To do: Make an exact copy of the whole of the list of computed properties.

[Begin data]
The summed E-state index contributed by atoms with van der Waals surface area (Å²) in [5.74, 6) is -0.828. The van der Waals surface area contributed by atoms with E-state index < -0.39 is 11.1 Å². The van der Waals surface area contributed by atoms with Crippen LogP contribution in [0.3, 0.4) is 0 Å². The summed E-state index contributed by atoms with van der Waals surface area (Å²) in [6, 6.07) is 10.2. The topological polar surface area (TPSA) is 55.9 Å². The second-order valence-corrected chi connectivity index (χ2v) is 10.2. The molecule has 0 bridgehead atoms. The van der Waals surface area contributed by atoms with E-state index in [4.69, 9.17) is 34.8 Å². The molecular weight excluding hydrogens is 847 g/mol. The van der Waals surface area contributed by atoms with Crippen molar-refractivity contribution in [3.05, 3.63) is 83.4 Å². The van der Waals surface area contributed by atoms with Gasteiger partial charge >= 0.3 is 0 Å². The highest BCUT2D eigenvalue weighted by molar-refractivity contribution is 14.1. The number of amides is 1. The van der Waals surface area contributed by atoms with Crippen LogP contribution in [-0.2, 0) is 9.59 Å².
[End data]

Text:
The summed E-state index contributed by atoms with van der Waals surface area (Å²) in [5.74, 6) is -0.828. The van der Waals surface area contributed by atoms with E-state index < -0.39 is 11.1 Å². The van der Waals surface area contributed by atoms with Crippen LogP contribution in [0.3, 0.4) is 0 Å². The summed E-state index contributed by atoms with van der Waals surface area (Å²) in [6, 6.07) is 10.2. The topological polar surface area (TPSA) is 55.9 Å². The second-order valence-corrected chi connectivity index (χ2v) is 10.2. The molecule has 0 bridgehead atoms. The van der Waals surface area contributed by atoms with E-state index in [4.69, 9.17) is 34.8 Å². The molecular weight excluding hydrogens is 847 g/mol. The van der Waals surface area contributed by atoms with Crippen molar-refractivity contribution in [3.05, 3.63) is 83.4 Å². The van der Waals surface area contributed by atoms with Gasteiger partial charge >= 0.3 is 0 Å². The highest BCUT2D eigenvalue weighted by molar-refractivity contribution is 14.1. The number of amides is 1. The van der Waals surface area contributed by atoms with Crippen LogP contribution in [-0.2, 0) is 9.59 Å².